Please correct me if I’m wrong but I was under the impression that Mill software was supposed to be distributed as GenAsm and compiled to machine code at install time – by a local compiler which would have to be trusted implicitly anyway. That would be an opportunity for code-checking to create a list of which groups of instructions that are used in an object file.
There are centralised compiler systems out there already. Apple encourages iOS developers to submit apps in LLVM bitcode for ARM which Apple optimises differently for each of their CPUs and then those Mach-O binaries are signed. A Linux distribution could accept packages in source form and build and sign them on trusted build servers, and it would not change much because all binary packages are from that source anyway.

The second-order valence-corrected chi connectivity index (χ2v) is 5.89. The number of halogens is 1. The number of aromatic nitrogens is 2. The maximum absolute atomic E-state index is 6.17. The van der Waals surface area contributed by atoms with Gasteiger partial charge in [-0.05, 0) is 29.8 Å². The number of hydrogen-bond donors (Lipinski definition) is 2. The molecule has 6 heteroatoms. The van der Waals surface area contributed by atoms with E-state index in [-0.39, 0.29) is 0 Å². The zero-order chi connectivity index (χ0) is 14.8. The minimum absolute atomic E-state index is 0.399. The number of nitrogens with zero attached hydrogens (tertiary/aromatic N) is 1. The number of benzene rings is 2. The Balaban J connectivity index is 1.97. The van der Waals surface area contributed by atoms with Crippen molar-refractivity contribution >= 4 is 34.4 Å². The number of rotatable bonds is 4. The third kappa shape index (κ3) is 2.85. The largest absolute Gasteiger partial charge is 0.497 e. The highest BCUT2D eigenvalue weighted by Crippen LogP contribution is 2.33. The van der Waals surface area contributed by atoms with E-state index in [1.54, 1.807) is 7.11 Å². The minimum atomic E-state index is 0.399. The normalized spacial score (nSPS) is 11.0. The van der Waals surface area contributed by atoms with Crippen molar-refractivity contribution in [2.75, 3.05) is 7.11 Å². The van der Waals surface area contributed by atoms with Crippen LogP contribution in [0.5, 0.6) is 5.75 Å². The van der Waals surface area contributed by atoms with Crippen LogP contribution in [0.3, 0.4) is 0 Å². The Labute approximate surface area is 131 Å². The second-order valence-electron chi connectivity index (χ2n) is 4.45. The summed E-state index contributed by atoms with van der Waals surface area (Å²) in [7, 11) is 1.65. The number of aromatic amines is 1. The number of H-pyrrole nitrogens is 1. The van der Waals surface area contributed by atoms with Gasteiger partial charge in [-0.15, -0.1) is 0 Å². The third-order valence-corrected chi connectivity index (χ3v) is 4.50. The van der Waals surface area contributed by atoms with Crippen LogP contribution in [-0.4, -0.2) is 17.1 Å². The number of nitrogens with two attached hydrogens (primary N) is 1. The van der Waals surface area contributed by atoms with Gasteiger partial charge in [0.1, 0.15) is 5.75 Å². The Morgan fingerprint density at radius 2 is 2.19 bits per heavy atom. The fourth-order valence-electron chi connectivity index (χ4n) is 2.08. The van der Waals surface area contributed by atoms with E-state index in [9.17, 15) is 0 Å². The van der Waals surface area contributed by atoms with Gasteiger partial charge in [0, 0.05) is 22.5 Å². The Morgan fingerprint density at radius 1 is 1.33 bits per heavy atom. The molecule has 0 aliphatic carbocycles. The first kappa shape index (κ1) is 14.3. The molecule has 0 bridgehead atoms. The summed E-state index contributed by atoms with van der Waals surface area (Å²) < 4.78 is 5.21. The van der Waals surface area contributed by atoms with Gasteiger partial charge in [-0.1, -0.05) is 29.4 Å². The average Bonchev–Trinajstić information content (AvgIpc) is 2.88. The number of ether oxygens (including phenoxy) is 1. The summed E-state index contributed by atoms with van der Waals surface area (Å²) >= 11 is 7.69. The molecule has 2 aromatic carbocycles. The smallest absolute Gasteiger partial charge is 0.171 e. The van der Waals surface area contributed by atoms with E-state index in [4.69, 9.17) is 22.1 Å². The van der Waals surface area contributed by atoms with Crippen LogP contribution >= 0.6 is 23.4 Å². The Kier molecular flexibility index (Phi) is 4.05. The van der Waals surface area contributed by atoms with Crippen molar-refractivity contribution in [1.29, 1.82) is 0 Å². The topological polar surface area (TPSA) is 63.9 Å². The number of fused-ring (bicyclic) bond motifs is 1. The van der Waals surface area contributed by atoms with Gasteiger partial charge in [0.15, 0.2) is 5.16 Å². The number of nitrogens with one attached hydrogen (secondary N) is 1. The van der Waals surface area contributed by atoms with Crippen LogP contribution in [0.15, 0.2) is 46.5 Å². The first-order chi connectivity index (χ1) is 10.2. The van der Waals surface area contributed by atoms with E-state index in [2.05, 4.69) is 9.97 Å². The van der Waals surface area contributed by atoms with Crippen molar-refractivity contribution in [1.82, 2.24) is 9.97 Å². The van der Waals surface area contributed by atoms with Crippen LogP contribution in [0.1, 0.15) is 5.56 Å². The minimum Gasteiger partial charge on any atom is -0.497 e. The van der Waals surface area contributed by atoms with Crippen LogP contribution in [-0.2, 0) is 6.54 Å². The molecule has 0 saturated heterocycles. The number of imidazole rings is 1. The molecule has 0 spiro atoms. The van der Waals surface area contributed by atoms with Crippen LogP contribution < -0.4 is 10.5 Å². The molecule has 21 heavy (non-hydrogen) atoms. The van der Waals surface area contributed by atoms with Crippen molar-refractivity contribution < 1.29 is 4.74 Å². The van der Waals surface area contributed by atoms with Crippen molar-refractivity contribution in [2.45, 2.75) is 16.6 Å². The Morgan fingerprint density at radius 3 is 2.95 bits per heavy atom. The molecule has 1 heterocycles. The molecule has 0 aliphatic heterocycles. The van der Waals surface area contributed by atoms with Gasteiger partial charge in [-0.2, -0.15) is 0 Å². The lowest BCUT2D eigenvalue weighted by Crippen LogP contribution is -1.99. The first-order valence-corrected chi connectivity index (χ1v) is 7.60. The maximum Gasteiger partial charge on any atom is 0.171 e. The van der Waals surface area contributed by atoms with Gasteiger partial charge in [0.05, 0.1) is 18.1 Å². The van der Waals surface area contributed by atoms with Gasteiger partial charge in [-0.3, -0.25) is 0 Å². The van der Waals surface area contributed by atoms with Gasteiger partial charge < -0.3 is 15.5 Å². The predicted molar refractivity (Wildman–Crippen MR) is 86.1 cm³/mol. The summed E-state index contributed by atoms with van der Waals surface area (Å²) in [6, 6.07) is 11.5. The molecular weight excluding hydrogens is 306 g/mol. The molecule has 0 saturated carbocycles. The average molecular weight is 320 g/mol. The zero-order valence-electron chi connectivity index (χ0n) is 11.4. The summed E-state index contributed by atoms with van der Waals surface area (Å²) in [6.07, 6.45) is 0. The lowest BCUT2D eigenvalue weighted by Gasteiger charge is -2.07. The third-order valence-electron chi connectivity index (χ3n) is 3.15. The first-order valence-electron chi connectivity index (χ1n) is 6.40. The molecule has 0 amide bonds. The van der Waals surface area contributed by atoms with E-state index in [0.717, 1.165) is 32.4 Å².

Anyway, obviously MMIO would be a better design choice for protecting CPU features than some weird software. I think however that some kind of enclosed compiler log could perhaps become useful as a complement if some bug or vulnerability would need to be mitigated (knock on wood…) or if there is a change in the ABI. For one thing, it could make it easier to find which and what would need to be recompiled.
I also had a wider scope in mind (I started before Meltdown was public): Not just low-level issues but also for safe linking of object files compiled from “type-safe” languages where the rules of the language are relied upon to enforce security policy.